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Old 11-06-2013, 03:48 PM  
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Jb, welcome to the forums!

As your crawl is connected to the basement, the walls should be insulated (as existing) AND a house-air supply should be installed. This will move warm air currents around in the area to remove moisture so it won't condense on the cold plastic/earth. OR--- close it off from the basement air, and ventilate it per minimum code requirements. Once moisture condenses on plastic- you have a moisture problem there, that will only get worse as the temps get colder. Expect condensation on the wood joist framing/wood deck sheathing boards/ply/OSB and mildew (mold). Crawlspace air RH tracks outside RH- this is where your water is from- not a leak;

Condition the basement /crawl with house air supply and numerous choices of exhaust;

If the basement is unfinished, you could insulate the crawl/basement floor/water supply lines;,d.cGE&cad=rja

Though for a premium install, add foil-faced foam board (PIC) - air sealed and leave a gap at fibrous insulation/floor sheathing; Check with local AHJ per code left uncovered.

Fibrous insulation is rated for R-value in a six-sided chamber, leaving a side off (attic/crawlspace application) takes a hit in the R-value, exposed to air movement; pp.12;

In a heating climate, the pressure drive (air/moisture) is usually upwards, any crawlspace air leaks find their way to the attic (stack effect) due to pressure/temperature differences (natural/mechanical);

First; insulate/air seal the rim joists, a major contributor of air infiltration/exfiltration due to the seasonal shrinkage/expansion of older solid wood rim joists (R-1.25 per inch);


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Old 11-08-2013, 05:52 AM  
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There is no point in insulating crawl space walls, or in adding heat.

The crawl space is not heated and it is outside the home comfort zone, therefore, whatever happens there will not effect the home temperature or humidity once the house floor is sealed and insulated.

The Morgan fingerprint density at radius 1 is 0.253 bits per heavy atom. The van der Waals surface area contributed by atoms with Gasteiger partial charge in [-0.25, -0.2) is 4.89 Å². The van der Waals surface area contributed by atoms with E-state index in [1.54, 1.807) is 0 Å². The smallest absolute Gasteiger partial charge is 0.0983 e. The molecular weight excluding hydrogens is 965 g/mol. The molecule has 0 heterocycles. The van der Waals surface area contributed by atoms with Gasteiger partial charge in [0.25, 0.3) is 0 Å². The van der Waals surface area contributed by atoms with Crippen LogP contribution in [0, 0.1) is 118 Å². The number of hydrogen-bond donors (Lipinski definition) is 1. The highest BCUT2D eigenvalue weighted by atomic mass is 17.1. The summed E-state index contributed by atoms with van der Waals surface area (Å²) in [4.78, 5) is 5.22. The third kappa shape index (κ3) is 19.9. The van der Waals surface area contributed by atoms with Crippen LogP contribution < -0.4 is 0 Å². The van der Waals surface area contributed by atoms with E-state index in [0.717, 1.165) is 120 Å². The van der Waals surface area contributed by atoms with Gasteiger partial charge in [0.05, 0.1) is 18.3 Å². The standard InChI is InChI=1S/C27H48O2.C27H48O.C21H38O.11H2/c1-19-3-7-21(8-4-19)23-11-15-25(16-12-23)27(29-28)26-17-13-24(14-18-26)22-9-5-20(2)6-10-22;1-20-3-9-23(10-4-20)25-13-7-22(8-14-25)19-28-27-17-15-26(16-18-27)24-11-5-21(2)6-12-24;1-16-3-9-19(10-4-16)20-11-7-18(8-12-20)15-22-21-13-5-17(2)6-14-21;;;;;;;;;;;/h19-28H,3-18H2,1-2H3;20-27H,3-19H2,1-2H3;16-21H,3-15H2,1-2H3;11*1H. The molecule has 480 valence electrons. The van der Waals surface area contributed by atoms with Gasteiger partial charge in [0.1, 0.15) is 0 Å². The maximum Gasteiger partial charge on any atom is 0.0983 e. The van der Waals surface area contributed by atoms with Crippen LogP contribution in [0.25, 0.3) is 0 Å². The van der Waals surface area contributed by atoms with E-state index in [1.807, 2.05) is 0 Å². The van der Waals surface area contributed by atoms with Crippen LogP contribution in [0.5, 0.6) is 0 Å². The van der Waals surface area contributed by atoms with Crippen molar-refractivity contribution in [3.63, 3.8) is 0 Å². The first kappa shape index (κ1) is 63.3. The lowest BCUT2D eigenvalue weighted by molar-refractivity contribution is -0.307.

Bringing warm air into the crawl space is pointless, if the idea is to raise the crawl space air temperature,to enable it to hold more water vapor and to stop condensation. All this does is to raise the cost of heating a home, at a time when we are trying to save money, the Earth and carbon emissions.

It is perfectly normal for condensation to form on a cold surface that is below "dew point" it happens every day all over the world. Water vapor always moves towards a cold area and/or a cold surface to condense, Condensation forming on a plastic sheet does no harm.

Keep in mind that as the air gets colder as we move into winter, the airs ability to hold moisture decreases, there is less water in the air, once the temperature drops to 40f the air is almost dry, once it reaches freezing the air is dry.

Water vapor always moves towards the coldest area/surface, because of the heat leakage from the home, the wood surfaces that are part of the home are subject to heating by radiation and conduction, as long as the home is heated moisture/water vapor will not enter the structure of the wood.

As mentioned previously the structure of a crawl space is not water vapor proof, therefore as warm wet air arrives outside, and where and if, the temperature in the crawl space is lower, then the water vapor will pass through the various holes in the crawl space walls, floor, ceiling enter the crawl space and condense on the coldest surface, most likely the plastic sheet.
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